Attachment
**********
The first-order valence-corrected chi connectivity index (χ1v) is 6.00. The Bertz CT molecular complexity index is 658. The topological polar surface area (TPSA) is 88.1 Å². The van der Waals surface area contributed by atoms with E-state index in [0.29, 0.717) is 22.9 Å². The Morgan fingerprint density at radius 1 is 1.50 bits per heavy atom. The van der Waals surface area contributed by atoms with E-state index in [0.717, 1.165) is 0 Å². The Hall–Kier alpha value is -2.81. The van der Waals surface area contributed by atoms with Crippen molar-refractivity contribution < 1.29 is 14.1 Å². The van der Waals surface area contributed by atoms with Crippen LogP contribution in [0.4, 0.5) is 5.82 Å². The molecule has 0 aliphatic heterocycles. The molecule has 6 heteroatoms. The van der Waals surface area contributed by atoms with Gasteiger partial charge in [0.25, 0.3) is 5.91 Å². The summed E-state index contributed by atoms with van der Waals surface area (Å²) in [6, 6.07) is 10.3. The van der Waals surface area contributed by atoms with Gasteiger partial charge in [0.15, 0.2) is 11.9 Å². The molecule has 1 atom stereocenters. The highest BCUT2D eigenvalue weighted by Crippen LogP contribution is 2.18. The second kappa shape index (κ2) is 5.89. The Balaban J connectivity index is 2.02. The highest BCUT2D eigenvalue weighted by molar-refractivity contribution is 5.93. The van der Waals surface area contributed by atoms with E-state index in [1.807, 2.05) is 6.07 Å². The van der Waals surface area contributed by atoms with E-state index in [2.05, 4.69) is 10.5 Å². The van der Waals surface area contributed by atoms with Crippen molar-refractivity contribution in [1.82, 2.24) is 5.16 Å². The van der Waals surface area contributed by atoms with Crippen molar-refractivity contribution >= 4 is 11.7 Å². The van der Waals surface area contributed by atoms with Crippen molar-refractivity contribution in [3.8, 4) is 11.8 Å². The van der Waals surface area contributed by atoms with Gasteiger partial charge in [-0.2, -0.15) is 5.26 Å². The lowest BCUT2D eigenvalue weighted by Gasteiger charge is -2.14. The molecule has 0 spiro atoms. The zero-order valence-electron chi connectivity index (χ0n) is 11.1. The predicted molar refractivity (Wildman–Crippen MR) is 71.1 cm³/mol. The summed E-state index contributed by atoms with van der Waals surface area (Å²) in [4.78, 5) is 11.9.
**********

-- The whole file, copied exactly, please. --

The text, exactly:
The first-order valence-corrected chi connectivity index (χ1v) is 6.00. The Bertz CT molecular complexity index is 658. The topological polar surface area (TPSA) is 88.1 Å². The van der Waals surface area contributed by atoms with E-state index in [0.29, 0.717) is 22.9 Å². The Morgan fingerprint density at radius 1 is 1.50 bits per heavy atom. The van der Waals surface area contributed by atoms with E-state index in [0.717, 1.165) is 0 Å². The Hall–Kier alpha value is -2.81. The van der Waals surface area contributed by atoms with Crippen molar-refractivity contribution < 1.29 is 14.1 Å². The van der Waals surface area contributed by atoms with Crippen LogP contribution in [0.4, 0.5) is 5.82 Å². The molecule has 0 aliphatic heterocycles. The molecule has 6 heteroatoms. The van der Waals surface area contributed by atoms with Gasteiger partial charge in [0.25, 0.3) is 5.91 Å². The summed E-state index contributed by atoms with van der Waals surface area (Å²) in [6, 6.07) is 10.3. The van der Waals surface area contributed by atoms with Gasteiger partial charge in [0.15, 0.2) is 11.9 Å². The molecule has 1 atom stereocenters. The highest BCUT2D eigenvalue weighted by Crippen LogP contribution is 2.18. The second kappa shape index (κ2) is 5.89. The Balaban J connectivity index is 2.02. The highest BCUT2D eigenvalue weighted by molar-refractivity contribution is 5.93. The van der Waals surface area contributed by atoms with E-state index in [1.807, 2.05) is 6.07 Å². The van der Waals surface area contributed by atoms with E-state index in [2.05, 4.69) is 10.5 Å². The van der Waals surface area contributed by atoms with Crippen molar-refractivity contribution in [1.82, 2.24) is 5.16 Å². The van der Waals surface area contributed by atoms with Crippen molar-refractivity contribution >= 4 is 11.7 Å². The van der Waals surface area contributed by atoms with Crippen molar-refractivity contribution in [3.8, 4) is 11.8 Å². The van der Waals surface area contributed by atoms with Gasteiger partial charge in [-0.2, -0.15) is 5.26 Å². The lowest BCUT2D eigenvalue weighted by Gasteiger charge is -2.14. The molecule has 0 spiro atoms. The zero-order valence-electron chi connectivity index (χ0n) is 11.1. The predicted molar refractivity (Wildman–Crippen MR) is 71.1 cm³/mol. The summed E-state index contributed by atoms with van der Waals surface area (Å²) in [4.78, 5) is 11.9.